If you love scientific research but want to see a more practical application of your work, this may be the career for you. An entrepreneurial spirit combined with a strong desire to create products that people use and enjoy will take you far in this field.

Typical Job Functions

The personal care industry develops and manufactures products used for personal hygiene and beautification (e.g., cosmetics, soaps, detergents, etc.). Many of these products are purchased on the basis of color, smell, and/or taste. Therefore, chemists working in this field cater to the senses of the consumer.

Personal care chemists work to understand the chemical and physical processes that describe how the raw ingredients work, how they affect each other, and how they affect the manufacturing process. They continually try to develop better and more cost-effective products.

Typical job duties include the following:

  • Developing brand-new personal care formulations
  • Reformulating existing products to update ingredients, enhance productivity, or lower costs
  • Managing the product development process, from small scale laboratory to pilot plant to commercialization scale
  • Monitoring potential product formulations for stability over time and under varying levels of light and heat
  • Testing potential products for resistance to bacterial growth
  • Communicating with sales, marketing, and business development teams about potential new products
  • Ensuring compliance with industry standards and requirements

Teamwork is important for chemists in the personal care industry. They need to work with environmental and toxicology specialists, business and sales professionals, and manufacturing experts.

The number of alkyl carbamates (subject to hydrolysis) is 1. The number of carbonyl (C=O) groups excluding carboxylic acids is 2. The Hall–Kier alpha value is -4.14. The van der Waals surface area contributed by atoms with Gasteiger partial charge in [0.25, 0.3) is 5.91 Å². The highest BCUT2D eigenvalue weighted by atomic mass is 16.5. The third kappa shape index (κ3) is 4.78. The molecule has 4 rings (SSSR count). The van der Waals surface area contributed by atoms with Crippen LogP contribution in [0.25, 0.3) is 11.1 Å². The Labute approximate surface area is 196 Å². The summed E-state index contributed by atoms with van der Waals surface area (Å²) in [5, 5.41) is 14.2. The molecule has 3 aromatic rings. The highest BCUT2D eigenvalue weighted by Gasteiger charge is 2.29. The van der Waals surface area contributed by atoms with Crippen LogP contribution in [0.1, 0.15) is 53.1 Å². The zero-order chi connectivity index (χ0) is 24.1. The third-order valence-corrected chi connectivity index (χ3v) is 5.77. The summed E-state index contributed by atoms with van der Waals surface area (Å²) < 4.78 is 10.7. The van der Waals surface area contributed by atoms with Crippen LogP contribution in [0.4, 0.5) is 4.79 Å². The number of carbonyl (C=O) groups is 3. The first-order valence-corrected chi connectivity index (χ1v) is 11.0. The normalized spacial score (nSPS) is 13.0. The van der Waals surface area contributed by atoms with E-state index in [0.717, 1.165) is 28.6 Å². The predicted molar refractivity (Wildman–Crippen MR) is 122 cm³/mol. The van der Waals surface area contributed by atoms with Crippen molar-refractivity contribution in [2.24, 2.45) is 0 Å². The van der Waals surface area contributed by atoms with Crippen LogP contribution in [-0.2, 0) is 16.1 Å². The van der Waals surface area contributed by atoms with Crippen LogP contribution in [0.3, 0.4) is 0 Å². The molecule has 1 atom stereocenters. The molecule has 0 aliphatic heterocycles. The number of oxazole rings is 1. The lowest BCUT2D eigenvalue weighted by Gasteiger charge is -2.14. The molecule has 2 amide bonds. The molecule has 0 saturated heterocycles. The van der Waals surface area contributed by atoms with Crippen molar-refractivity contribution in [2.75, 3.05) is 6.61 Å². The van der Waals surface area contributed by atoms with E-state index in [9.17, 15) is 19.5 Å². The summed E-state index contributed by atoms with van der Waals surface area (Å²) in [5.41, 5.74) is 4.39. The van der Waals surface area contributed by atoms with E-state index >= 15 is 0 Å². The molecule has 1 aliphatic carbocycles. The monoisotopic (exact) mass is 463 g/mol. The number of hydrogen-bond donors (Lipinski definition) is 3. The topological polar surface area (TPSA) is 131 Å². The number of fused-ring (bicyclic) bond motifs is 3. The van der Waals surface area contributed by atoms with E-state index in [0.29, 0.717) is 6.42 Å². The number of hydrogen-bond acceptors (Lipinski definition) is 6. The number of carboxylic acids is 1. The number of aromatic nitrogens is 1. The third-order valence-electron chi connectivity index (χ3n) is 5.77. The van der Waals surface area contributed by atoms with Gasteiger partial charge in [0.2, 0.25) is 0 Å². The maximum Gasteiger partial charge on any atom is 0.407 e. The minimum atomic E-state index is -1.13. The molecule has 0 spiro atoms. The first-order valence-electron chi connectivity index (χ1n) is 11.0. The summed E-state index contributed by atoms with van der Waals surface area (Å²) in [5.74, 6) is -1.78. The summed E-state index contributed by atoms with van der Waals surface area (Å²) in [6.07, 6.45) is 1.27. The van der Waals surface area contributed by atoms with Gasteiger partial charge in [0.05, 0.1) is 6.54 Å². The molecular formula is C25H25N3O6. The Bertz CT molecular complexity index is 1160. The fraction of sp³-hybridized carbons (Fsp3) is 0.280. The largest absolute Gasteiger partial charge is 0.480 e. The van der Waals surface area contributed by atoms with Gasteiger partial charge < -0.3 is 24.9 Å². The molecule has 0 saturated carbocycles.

Personal care is a specialized field within applied research and product development. There are many niche areas (e.g., cosmetics, soaps, natural products), each of which has their own special considerations.

Career Paths

In industry, most chemists start out in research and then advance by climbing either the research or management career ladder.

  • Research ladder - Involves staying close to product development, taking on more supervisory responsibilities and larger projects.
  • Management (or business) ladder - Involves moving away from the lab bench and into sales/ marketing or operations/production.

Scientists in management generally have slightly more experience than those in research, and they earn slightly higher salaries. But, once you move out of research and into management, it is difficult to move back to the laboratory, as your technical knowledge and skills become outdated quickly.

Getting Started

There are opportunities in the personal care industry for chemists with a bachelor’s, master’s, or Ph.D. Some universities offer bachelor’s degrees or concentrations in cosmetic science. For the most part, though, chemists in this field earn an undergraduate degree in chemistry, biology, or a related field and specialize at the master’s or Ph.D. level.

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